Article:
The three members of Portland trio Shroud of the Heretic all bring a unique blend of influences to the table. Doom is one major characteristic of the band’s emotional brand of death metal, (credit guitarist JT’s work in Symptom for that) with the other major characteristic being atmosphere. And on their third album, Unorthodox Equilibrium, that atmospheric influence is on full display. If atmospheric death metal ever becomes a full-on genre, this band will be the genre’s most emblematic act, and this album will be its most exemplary work.
Shroud of the Heretic is, at its soul, an atmospheric band. The band crafts songs that are long and cavernous, with interludes and mood changes built in. The shortest track here, the titular opener, runs a touch over eight minutes while the longest track clocks in at almost 14. So don’t expect to get the full experience in one pass. Unorthodox Equilibrium is an album that must be digested, not only heard. Without active involvement the album can become rote—merely background music.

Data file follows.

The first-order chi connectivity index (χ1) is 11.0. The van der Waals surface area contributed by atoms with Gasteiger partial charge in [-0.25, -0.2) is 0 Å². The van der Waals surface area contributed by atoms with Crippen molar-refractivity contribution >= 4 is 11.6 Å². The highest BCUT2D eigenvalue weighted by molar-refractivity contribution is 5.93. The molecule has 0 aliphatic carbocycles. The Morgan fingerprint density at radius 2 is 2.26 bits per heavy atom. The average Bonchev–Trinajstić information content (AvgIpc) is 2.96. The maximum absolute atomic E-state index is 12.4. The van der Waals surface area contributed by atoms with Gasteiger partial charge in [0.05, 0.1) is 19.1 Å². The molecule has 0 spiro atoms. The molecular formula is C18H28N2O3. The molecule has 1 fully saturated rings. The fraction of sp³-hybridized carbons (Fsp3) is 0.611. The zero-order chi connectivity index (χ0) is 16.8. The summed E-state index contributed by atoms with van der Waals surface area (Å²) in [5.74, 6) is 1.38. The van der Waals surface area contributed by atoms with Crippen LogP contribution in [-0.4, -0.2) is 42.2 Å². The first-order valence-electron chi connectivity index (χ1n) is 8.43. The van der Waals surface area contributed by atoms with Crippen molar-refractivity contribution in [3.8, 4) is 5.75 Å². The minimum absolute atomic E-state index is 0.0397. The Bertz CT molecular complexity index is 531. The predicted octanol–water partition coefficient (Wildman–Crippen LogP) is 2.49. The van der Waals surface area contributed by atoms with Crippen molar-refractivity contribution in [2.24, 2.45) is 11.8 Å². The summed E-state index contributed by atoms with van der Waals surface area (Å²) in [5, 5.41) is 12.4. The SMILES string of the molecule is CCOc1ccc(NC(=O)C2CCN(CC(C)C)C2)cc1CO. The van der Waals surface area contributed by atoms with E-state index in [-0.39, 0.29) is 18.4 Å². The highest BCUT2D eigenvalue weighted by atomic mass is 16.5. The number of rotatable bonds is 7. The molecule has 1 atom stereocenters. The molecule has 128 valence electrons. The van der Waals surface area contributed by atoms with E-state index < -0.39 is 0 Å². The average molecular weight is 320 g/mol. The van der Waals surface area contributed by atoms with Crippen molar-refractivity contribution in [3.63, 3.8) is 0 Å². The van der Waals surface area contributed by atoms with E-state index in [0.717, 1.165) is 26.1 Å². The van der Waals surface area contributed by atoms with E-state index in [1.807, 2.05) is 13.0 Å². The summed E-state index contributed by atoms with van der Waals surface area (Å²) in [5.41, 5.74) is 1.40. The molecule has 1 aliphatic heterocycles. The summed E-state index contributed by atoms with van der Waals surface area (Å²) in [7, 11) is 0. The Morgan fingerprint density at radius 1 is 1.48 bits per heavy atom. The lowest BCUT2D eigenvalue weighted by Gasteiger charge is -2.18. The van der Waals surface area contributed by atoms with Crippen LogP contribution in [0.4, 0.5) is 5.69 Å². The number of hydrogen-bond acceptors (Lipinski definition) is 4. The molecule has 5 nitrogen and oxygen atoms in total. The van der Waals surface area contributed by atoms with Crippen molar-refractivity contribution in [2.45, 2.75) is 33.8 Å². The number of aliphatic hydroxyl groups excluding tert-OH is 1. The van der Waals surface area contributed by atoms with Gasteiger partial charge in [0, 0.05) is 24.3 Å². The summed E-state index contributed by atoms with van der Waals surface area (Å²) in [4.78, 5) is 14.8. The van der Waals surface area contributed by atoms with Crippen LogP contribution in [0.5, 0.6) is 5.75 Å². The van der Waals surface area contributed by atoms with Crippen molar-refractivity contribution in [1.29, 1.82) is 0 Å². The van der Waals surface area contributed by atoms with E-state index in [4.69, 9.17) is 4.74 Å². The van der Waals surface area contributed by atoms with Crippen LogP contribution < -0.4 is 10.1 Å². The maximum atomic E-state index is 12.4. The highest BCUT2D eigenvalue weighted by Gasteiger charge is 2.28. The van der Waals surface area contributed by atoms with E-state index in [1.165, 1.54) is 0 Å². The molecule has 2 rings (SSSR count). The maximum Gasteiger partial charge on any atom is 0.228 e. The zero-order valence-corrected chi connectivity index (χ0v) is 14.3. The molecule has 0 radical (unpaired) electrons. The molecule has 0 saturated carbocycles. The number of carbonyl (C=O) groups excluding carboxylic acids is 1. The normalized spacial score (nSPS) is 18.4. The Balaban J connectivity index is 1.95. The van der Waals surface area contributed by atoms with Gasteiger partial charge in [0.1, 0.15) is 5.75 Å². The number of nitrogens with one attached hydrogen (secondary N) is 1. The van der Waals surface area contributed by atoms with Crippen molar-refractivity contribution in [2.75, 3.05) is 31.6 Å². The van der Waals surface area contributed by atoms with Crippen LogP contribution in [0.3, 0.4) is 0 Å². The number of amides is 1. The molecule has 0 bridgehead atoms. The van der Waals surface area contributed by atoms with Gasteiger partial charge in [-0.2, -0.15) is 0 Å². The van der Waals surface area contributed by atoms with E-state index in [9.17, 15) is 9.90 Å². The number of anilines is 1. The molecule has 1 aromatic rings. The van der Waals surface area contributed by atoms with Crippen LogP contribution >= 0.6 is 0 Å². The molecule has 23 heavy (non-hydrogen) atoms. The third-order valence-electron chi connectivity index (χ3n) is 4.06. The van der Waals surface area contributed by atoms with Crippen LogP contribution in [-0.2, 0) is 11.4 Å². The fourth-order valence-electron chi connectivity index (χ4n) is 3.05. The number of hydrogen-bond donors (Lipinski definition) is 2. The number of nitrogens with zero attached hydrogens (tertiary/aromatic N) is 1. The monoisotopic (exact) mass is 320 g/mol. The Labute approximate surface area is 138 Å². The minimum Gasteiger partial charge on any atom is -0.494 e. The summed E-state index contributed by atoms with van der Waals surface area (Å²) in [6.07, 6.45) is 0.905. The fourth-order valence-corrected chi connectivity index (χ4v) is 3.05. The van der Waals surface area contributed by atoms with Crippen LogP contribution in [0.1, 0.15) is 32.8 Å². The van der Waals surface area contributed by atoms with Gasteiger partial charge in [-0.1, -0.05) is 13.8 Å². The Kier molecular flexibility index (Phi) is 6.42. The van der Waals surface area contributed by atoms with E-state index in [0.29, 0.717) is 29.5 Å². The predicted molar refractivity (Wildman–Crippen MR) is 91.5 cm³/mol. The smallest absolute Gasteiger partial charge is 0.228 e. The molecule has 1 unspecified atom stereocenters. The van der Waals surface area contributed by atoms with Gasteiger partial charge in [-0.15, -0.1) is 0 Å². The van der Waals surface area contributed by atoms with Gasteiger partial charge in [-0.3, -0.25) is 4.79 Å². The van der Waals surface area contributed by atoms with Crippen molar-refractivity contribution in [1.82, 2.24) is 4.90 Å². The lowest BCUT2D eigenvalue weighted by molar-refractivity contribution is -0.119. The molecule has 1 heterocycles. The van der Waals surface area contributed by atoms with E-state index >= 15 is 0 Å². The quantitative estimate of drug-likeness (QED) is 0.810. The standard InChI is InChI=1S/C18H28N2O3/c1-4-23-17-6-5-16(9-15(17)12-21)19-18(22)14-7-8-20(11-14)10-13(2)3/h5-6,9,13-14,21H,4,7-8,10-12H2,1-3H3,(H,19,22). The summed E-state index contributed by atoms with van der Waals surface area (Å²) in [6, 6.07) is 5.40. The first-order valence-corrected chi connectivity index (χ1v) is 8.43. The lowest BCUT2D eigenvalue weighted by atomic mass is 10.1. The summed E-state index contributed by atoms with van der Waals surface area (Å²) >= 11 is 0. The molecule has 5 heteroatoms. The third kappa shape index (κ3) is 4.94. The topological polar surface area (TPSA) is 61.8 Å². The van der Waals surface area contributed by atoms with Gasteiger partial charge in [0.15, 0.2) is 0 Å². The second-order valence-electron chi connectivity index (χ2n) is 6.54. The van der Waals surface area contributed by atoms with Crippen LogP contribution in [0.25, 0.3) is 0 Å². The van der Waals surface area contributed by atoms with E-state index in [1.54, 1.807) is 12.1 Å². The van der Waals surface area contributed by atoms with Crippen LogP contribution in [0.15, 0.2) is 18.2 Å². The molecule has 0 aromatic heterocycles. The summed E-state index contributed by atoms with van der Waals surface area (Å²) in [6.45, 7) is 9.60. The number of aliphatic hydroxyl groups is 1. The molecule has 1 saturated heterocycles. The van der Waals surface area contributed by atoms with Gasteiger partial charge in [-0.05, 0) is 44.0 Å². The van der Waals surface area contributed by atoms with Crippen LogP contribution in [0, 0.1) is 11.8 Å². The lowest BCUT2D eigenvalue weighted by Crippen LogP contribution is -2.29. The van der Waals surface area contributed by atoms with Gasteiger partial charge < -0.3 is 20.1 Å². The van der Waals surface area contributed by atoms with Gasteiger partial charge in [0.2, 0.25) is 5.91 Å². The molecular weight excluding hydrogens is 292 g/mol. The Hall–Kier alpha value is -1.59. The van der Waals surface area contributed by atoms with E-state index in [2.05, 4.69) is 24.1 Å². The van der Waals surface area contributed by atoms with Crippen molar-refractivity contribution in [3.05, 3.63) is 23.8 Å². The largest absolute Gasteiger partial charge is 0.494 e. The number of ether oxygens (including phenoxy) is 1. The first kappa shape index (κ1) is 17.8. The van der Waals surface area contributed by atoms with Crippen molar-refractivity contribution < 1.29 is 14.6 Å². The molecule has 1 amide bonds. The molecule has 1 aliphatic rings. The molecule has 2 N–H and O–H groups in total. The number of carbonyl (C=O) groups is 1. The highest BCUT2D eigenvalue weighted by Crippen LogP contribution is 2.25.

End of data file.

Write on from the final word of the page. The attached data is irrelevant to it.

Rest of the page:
Doing their listeners no favors, Shroud of the Heretic seem to bury their musical points deep within the thick, twisting tracks. The second track, “Metempsychosis,” opens clear and reverberates, as tom-tom drums lay a sparse, almost tribal pattern before thick-sounding guitars incorporate the melody. It’s nearly two minutes before the vocals boil up from below. But as the track builds, the experiences becomes clear: Shroud of the Heretic are kidnapping the listener, drawing them into the track and refusing to let go. It’s almost as if the inner emotions of the listener are a vital fifth element to their work.
Shroud of the Heretic may not have completely come into their own as a band just yet, but they’re still highly ambitious and unrelenting. The third track, “Sprawling Black Mass Consummation,” is a framework for the band to follow in the future. The best track on the four-song, 41-minute LP, it best delineates their progression from their rawer, previous work to this more-polished and better-produced effort. The song fits in with the likes of Mefitic as a representation of the archaic and evolving genre of blackened death metal. Further, it’s this track that best reveals how Shroud of the Heretic differ from current great blackened death metal acts: with their heaping servings of atmospheric black metal and doom styles, they invoke emotion rather than merely showing off their technical prowess. (Which they certainly possess.)
While some may like the more raw, chaotic style of the band’s Revelations in Alchemy, Unorthodox Equilibrium is more characteristic of the direction in which Shroud of the Heretic is headed. The album may take time to root, but it’s well worth the effort you’ll put into listening.